posted by Peter Smith, OpenExam
Economic success needs to be founded on an up-to-date education system. Nowadays, this means keeping pace with the onward march of technology. With technology now at the forefront of education and economic development, what does this mean for language learning?
As shown in this illustration (c) schoolshape.com, the history of technology for language learning dates back to the invention of the phonograph by Thomas Edison in 1877. Since then, teachers and learners have made use of a variety of audio and video technologies for building language skills.
The most complex of these is the language laboratory. In the 20th century, these tended to be expensive, under-used accessories behind heavy doors at the end of long corridors. Today’s ‘software only’ labs, in conjunction with ‘1:1’ policies, offer constant, unlimited access on the latest online devices and are unrestricted by classroom, school or geographical boundaries. They deliver all the bells and whistles of their hardware-based predecessors. In addition, they offer the full gambit of tools for resource creation and assignment. These allow for differentiated learning through synchronous and asychronous student/teacher interaction.
This development heralds a major sea change in language teaching which is having a beneficial effect not only on the quality and frequency of student usage, but also on language teaching methodology. Language labs have always been suited to behaviourist procedures, reinforcement through repetition, instructional cues and practice routines assigned by the teacher. Nowadays there are more and more opportunities for activities orchestrated by the teacher but controlled by students in collaboration with peers and exchange partners. This is providing a cognitive style of language learning alongside the traditional drills.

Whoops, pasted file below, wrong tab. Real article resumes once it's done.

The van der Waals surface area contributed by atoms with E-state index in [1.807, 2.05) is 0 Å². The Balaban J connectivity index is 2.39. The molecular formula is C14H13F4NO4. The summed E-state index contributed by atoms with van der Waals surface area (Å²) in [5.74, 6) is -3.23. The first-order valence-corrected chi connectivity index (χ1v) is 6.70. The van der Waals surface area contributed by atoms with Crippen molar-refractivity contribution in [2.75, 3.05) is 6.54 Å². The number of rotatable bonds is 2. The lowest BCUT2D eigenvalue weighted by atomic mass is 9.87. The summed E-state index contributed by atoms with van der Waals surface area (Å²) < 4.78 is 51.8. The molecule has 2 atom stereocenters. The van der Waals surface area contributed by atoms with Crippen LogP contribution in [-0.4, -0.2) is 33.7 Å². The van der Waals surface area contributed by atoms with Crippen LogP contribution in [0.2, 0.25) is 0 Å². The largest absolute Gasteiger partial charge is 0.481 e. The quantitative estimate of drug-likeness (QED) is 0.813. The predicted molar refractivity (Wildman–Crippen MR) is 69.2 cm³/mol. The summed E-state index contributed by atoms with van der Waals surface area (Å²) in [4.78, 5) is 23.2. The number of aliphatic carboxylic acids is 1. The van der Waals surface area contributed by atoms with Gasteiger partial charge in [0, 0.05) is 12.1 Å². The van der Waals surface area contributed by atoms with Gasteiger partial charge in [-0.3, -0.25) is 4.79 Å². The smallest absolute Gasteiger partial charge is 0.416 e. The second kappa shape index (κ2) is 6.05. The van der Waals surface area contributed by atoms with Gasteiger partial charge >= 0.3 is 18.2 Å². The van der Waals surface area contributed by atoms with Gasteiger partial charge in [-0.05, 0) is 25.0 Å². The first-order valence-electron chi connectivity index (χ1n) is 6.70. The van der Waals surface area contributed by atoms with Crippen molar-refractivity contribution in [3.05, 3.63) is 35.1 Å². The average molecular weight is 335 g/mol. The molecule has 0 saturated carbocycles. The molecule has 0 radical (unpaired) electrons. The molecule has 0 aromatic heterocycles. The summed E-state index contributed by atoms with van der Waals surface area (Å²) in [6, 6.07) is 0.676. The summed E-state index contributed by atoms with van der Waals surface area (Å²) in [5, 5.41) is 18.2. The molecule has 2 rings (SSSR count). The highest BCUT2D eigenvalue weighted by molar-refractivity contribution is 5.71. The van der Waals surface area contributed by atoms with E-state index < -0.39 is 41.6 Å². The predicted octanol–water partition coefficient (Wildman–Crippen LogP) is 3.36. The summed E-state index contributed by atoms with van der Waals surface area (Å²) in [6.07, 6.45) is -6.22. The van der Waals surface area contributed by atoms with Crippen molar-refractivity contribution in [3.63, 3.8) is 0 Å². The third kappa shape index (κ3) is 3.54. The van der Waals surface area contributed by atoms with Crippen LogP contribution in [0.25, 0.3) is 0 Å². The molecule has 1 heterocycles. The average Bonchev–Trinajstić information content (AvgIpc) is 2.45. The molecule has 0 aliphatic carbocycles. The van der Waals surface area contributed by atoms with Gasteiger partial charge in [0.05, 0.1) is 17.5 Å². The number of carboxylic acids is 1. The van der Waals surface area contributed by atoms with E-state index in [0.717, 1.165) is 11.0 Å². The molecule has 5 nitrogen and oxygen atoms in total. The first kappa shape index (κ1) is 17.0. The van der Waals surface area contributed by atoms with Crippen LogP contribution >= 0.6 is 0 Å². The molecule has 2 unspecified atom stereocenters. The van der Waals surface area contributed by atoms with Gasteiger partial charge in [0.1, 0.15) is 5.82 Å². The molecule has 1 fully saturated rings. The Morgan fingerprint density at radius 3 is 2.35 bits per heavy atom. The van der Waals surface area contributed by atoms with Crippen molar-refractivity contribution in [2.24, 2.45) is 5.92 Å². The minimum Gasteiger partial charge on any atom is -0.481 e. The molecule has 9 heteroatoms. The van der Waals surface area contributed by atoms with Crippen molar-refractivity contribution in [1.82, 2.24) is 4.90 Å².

Online labs are beginning to allow new language lab activities, such as structured collaboration with partners abroad, which are more natural vehicles for developing mutual understanding than traditional classroom exercises. Students’ a priori knowledge of social networking let teachers to use lab tools to set up real-life scenarios for more meaningful learning. By routinely bringing students together across borders, teachers can provide opportunities for helpful exposure to the language. As with conventional language lab activities, the level of difficulty can be geared from a basic vocabulary swap through to daily bains de langues. There are many obvious benefits of this controlled linguistic immersion, not least the likely osmotic intake of all-important cultural information, highlighted by Juergen Kurtz on this blog.